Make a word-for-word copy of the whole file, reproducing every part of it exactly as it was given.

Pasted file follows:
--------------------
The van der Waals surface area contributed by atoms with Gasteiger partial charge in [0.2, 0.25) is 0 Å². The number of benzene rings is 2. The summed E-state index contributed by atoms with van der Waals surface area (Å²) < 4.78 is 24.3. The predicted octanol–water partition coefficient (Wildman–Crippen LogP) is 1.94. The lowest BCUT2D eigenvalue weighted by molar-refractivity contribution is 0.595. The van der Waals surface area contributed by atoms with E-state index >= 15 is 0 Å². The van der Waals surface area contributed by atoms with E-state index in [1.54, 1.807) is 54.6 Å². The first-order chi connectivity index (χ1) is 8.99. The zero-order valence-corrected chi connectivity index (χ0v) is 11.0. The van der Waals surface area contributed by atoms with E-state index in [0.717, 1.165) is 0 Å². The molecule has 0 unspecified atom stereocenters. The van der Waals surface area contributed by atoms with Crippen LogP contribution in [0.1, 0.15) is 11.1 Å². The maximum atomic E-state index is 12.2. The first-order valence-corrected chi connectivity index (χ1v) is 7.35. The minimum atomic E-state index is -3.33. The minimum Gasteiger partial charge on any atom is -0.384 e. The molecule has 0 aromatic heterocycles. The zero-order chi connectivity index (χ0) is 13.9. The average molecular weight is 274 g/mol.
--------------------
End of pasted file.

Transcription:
The van der Waals surface area contributed by atoms with Gasteiger partial charge in [0.2, 0.25) is 0 Å². The number of benzene rings is 2. The summed E-state index contributed by atoms with van der Waals surface area (Å²) < 4.78 is 24.3. The predicted octanol–water partition coefficient (Wildman–Crippen LogP) is 1.94. The lowest BCUT2D eigenvalue weighted by molar-refractivity contribution is 0.595. The van der Waals surface area contributed by atoms with E-state index >= 15 is 0 Å². The van der Waals surface area contributed by atoms with E-state index in [1.54, 1.807) is 54.6 Å². The first-order chi connectivity index (χ1) is 8.99. The zero-order valence-corrected chi connectivity index (χ0v) is 11.0. The van der Waals surface area contributed by atoms with E-state index in [0.717, 1.165) is 0 Å². The molecule has 0 unspecified atom stereocenters. The van der Waals surface area contributed by atoms with Crippen LogP contribution in [0.1, 0.15) is 11.1 Å². The maximum atomic E-state index is 12.2. The first-order valence-corrected chi connectivity index (χ1v) is 7.35. The minimum atomic E-state index is -3.33. The minimum Gasteiger partial charge on any atom is -0.384 e. The molecule has 0 aromatic heterocycles. The zero-order chi connectivity index (χ0) is 13.9. The average molecular weight is 274 g/mol.